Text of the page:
A long-lost art collection owned by Nazi German autocrat Adolf Hitler has been discovered by Czech historian and writer Jiri Kuchar.
Stored deep away in the depository of a Czech convent in the small town of Doskany, the set of seven paintings is a part of an art collection belonging to the dictator believed to have been lost for decades.
Included in the collection was the famed painting Memories of Stalingrad which depicted wounded German soldiers sheltering and protecting themselves in a trench as the war rages around them.
The painting is reportedly one of Hitler's personal favorites although it depicted his army's defeat against Soviet forces at Stalingrad.
Kuchar, who found the paintings at the Doksany monastery 50 kilometres north of Prague, wrote two books on the art collection. He mentioned that the paintings discovered were worth about 50 million koruna or $2.7 million.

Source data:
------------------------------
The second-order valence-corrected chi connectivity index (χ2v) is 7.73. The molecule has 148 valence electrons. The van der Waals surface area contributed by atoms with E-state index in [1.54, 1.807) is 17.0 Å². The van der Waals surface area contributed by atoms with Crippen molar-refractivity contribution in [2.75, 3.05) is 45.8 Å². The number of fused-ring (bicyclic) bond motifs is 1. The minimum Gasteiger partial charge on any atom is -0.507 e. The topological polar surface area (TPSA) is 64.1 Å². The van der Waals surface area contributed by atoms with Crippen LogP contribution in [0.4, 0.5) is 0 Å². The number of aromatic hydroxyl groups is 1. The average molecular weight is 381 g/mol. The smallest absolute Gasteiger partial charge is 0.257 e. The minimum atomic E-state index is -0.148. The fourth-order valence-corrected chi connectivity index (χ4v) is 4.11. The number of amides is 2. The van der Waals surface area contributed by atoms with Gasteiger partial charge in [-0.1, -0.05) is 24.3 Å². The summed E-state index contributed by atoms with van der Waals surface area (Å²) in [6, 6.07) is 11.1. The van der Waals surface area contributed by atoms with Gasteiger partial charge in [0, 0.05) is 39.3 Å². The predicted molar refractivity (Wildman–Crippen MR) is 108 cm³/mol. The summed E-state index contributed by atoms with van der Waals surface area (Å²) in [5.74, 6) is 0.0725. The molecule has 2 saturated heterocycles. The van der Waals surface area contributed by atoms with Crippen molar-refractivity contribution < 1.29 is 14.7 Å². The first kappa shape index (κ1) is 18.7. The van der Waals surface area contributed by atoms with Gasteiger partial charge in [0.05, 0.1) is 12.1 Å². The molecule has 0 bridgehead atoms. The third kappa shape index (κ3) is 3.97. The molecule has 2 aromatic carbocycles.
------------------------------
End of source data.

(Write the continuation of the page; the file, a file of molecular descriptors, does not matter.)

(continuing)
They're part of Hitler's collection of about 45 paintings, about 30 statues, a writing table and some gifts, which was declared former Czechoslovakia's war booty, the AFP quoted Kuchar saying.
The Telegraph reported that as the war neared its end, Hitler apparently ordered the paintings, which he had either bought or seized, to be hidden in a monastery in southern Bohemia.
However, the American forces found the collection and transferred them to the central collection point for relics looted by the Nazis during the war.
The artworks then disappeared mysteriously from the collection and whereabouts about the paintings remained a secret until they were finally discovered at the Czech convent.
The discovery is regarded as vital owing to the historical value of the collection. However, Kuchar notes that nine more paintings are yet to be found from the collection.